SLMS Academic Careers Office

Grand Challenges

31. Understanding the immunopathogenesis of juvenile-onset SLE: could targeting lipid biosynthesis control disease progression and reduce cardiovascular risk?

Supervisor Pair: Dr Liz Jury and Dr Despina Eleftheriou Potential Student’s Home Department: Medicine

Accelerated atherosclerosis is a serious complication of autoimmunity including patients with both adult and juvenile-onset (J) SLE. This suggests that defects in lipid homeostasis could contribute to disease pathogenesis. T-cells are implicated in the aetiology of both atherosclerosis and SLE and our previous work describes multiple defects in plasma membrane lipid rafts contributing to T-cell abnormalities in adult SLE patients. However, in patients with JSLE, the immune system is still developing and very little is known about disease pathogenesis, whether it is the same as adult disease and whether the same treatments are relevant for this group of patients. Furthermore, mechanisms controlling lipid raft homeostasis and how they affect T-cell function remain largely un-investigated in the maturing immune systems of young people.

We propose to define the phenotypic characteristics of T-cells from JSLE patients compared to age and sex-matched healthy donors, relate these results to their serum and cellular lipid profile and to the clinical features of disease in patients. We will use metabolomic and lipidomic analysis to investigate whether serum lipid levels are impaired and trigger defects in T-cell lipid metabolism and function. Finally we will explore how these abnormal interactions can be modified, potentially by clinically approved therapies. In summary, this study will provide important information about T-cell defects in JSLE patients, identify whether abnormalities in lipid biosynthesis drive some of these defects and, by relating these results to the clinical features of patients, could identify biomarkers to help to stratify JSLE patients with the greatest cardiovascular risk and pinpoint those patients that would benefit from lipid-modifying therapies.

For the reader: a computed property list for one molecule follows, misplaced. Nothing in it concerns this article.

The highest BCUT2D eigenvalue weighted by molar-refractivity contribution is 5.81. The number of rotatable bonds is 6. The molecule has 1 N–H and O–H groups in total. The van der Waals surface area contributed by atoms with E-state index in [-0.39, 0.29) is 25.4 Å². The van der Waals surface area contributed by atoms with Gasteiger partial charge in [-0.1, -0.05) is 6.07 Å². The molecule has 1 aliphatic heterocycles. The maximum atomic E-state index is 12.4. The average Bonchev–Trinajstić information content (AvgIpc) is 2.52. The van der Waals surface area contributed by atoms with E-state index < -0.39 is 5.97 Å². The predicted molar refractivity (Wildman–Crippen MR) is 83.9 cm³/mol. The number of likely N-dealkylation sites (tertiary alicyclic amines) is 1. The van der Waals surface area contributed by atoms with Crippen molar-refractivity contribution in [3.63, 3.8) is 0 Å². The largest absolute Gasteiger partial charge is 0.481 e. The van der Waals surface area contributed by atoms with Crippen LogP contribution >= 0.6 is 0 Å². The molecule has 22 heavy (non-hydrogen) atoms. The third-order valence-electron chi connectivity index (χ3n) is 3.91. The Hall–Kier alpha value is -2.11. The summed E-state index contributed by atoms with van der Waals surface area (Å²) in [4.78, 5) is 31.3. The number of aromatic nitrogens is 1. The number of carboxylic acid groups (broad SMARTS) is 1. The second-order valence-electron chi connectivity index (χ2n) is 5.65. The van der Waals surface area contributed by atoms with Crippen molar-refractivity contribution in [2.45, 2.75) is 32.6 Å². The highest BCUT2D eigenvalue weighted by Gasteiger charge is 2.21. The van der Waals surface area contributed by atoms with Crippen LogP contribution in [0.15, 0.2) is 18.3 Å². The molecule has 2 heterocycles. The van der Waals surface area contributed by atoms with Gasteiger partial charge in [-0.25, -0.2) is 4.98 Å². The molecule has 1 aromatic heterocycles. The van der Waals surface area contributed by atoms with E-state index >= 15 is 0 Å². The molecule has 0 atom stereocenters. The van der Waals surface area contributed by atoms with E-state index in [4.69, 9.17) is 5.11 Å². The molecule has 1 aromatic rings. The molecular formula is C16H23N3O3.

Project supervision will be a partnership between Dr Jury, a basic scientist, and Dr Eleftheriou, a clinician scientist, within the newly established Centre for Adolescent Rheumatology. Dr Jury has well established expertise investigating the pathogenesis of patients with adult-onset SLE and has extended knowledge regarding lymphocyte function in lupus disease. In particular she has an internationally recognised track record in research aimed at understanding how changes in the lipid environment may contribute to disease pathogenesis in SLE. Dr Eleftheriou’s research interests are focused on patients with adolescent rheumatic disease including JSLE. Her primary interests are investigating endothelial injury, cardiovascular risk and the biology of the developing immune system. The newly established Centre for Adolescent Rheumatology is the only unit in the country to focus on research into young people with chronic inflammatory disease with the aim to understand the pathogenesis underlying disease progression and to improve treatment for patients. Thus this research could identify important information and have a direct impact on the treatment of patients with JSLE as well as contributing to the limited knowledge about the function of T-cells in a developing immune system in young people with and without autoimmunity.